RTS v Müller serves as a timely reminder that the intentions of the parties will be the paramount consideration in the question of contract formation. While it is acknowledged that LOIs play a useful role in many construction projects, the above cases demonstrate the importance of making their effect clear (both in themselves, and as to the contract still being negotiated).

The outcome in RTS v Müller demonstrates that where the Court feels that to find there was a contract concluded by conduct would achieve a bargain at odds with the intentions of the parties, and where there are obstacles to finding the contract under negotiation to apply (for example, the presence of a writing stipulation or failure to agree essential terms), it will be reluctant to find a contract at all. Thus, as ever, these cases remind us of the desirability for parties to reach agreement on essential terms and conditions early in the project, rather than hoping that significant differences (such as each party's take on liability) will resolve themselves during the course of the project.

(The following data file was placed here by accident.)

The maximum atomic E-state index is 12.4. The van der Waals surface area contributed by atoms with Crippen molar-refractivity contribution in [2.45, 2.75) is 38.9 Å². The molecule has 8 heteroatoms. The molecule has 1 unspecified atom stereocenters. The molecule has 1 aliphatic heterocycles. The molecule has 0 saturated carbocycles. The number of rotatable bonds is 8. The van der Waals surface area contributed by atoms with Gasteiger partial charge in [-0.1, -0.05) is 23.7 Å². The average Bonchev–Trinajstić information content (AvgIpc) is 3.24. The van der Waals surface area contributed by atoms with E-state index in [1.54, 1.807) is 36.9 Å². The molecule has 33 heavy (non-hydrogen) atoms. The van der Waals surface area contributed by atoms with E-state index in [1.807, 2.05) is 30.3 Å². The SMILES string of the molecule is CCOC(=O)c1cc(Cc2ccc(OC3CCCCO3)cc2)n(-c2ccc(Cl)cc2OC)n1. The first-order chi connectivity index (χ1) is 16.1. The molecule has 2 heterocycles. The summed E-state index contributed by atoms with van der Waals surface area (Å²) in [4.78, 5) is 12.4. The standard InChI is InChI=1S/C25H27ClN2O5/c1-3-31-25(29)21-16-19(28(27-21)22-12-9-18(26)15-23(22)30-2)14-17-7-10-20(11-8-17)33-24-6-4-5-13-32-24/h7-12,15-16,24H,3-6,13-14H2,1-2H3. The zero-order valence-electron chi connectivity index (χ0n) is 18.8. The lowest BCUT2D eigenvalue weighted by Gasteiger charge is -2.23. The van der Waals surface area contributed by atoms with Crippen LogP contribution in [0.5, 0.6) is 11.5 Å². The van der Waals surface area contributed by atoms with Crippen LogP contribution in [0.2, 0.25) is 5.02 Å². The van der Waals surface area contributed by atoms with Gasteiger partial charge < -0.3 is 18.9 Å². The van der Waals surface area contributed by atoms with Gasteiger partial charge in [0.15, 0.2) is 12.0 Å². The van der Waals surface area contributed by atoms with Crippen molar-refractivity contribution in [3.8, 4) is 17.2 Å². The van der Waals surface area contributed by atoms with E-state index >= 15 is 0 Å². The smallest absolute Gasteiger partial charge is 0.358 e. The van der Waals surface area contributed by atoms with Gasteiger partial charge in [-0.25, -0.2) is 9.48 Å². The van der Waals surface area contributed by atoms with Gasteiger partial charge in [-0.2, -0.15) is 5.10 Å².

Reference: RTS Flexible Systems Ltd v Molkerei Alois Műller GmbH & Co KG [2009] EWCA Civ 26

This article was written for Law-Now, CMS Cameron McKenna's free online information service. To register for Law-Now, please go to

Law-Now information is for general purposes and guidance only. The information and opinions expressed in all Law-Now articles are not necessarily comprehensive and do not purport to give professional or legal advice. All Law-Now information relates to circumstances prevailing at the date of its original publication and may not have been updated to reflect subsequent developments.

The original publication date for this article was 06/03/2009.